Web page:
Rediscover-I went to Burning Man, again.

Decompression. It’s September 4th, and Burning Man has been over for three days. I am now going through the winding down and recollection phase. This was my second burn, and I have to say it was quite an experience. I am thankful for every thing I learned, all the fun I had, and the uncomfortable things surrounding the event. For anyone who’s ever been to Burning Man, it’s a very high-stimulating environment with music playing twenty-four seven, and constant parties and activities going on on the Playa. It’s vibrant and exciting all the time, making it hard to wind down even with sleep. I won’t go to the entire details of what Burning Man is and what it represents, for those who have never gone, but for those of you who have not gone, Google, YouTube, Wikipedia it and decide if it’s something worth your respective efforts.

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This year, going for me was a time  of revitalization and being renewed mentally, and emotionally. I feel that I’d been so bogged down by the issues of life living in a large city, that Burning Man would serve me well, renewing my faith in people, and myself. It did just that, as well as, giving me a bit of an ego along the way because suddenly I felt attractive to men, and to myself! Good shit! I really felt like a re-discovered myself out on the Playa and really got a sense of who I am, and the comfort of that woman really is moving me a long now that I’m back in “default” world. The only thing that I can judge in myself that I need to work on is the reality that my decompression has been difficult because I feel as though I slammed into a brick wall of the hardness of the society which I was able to escape for a little while.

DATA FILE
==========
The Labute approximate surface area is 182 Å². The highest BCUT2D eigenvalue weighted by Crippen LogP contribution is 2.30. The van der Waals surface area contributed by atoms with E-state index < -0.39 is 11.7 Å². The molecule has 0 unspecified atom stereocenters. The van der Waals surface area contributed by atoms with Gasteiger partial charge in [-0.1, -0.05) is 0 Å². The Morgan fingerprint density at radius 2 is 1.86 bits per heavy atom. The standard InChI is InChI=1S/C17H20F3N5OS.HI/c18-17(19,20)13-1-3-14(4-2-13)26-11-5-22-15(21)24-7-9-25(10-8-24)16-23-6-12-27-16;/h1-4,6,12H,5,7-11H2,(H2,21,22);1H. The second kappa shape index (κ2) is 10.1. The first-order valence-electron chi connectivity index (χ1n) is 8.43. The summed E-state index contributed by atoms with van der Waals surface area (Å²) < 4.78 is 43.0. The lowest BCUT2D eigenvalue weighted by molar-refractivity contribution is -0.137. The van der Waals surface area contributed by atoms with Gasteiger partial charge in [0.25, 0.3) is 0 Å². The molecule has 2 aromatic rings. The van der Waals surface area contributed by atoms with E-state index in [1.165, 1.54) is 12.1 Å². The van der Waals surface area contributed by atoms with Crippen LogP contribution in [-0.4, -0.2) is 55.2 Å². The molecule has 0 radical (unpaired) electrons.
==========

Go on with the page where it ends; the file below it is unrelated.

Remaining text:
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I decided I’d go to some workshops this year, since last year I pretty much missed everything I planned for, however, this year I wore a watch. I like knowing the time out there. I walked around so much of the Playa, and got a Tarot Card reading, was given an energy number (9), I also went to a workshop called “I’m black, and I’m on the Playa”, and another workshop that gave some tips on how to talk to people without feelings of rejection (without fear), which I can’t remember its name. The “I’m black, and I’m on Playa” was interesting. I’ve got to thank my camp mate Bob for going with me. He’s a nice guy. There aren’t that many black people that attend Burning Man, and those that do, are in the position of not being able to tell their family members that they go because the members would be either afraid or appalled. There’s also the religious fact, as in Burning Man would appear hedonist to some person who ascribed to a faith, like Christianity. I enjoyed listening to all the different groups represented speak on their experiences. I also enjoyed all of the people who are white that came out to speak their peace and listen to what was being said. I wish they would have said more, but it was called “I’m black, and I’m on the Playa” for a reason. I walked away from that workshop a bit more aware of my color than I wanted to be, but I also felt a sense of obligation to speak freely about my race and what it means for me to be on the Playa for my second year, or even at all. –I suppose people would worry about whether that’s a *thing* but to me it is not unless someone makes it a thing, which tends to happen because let’s face it, idiots also attend Burning Man.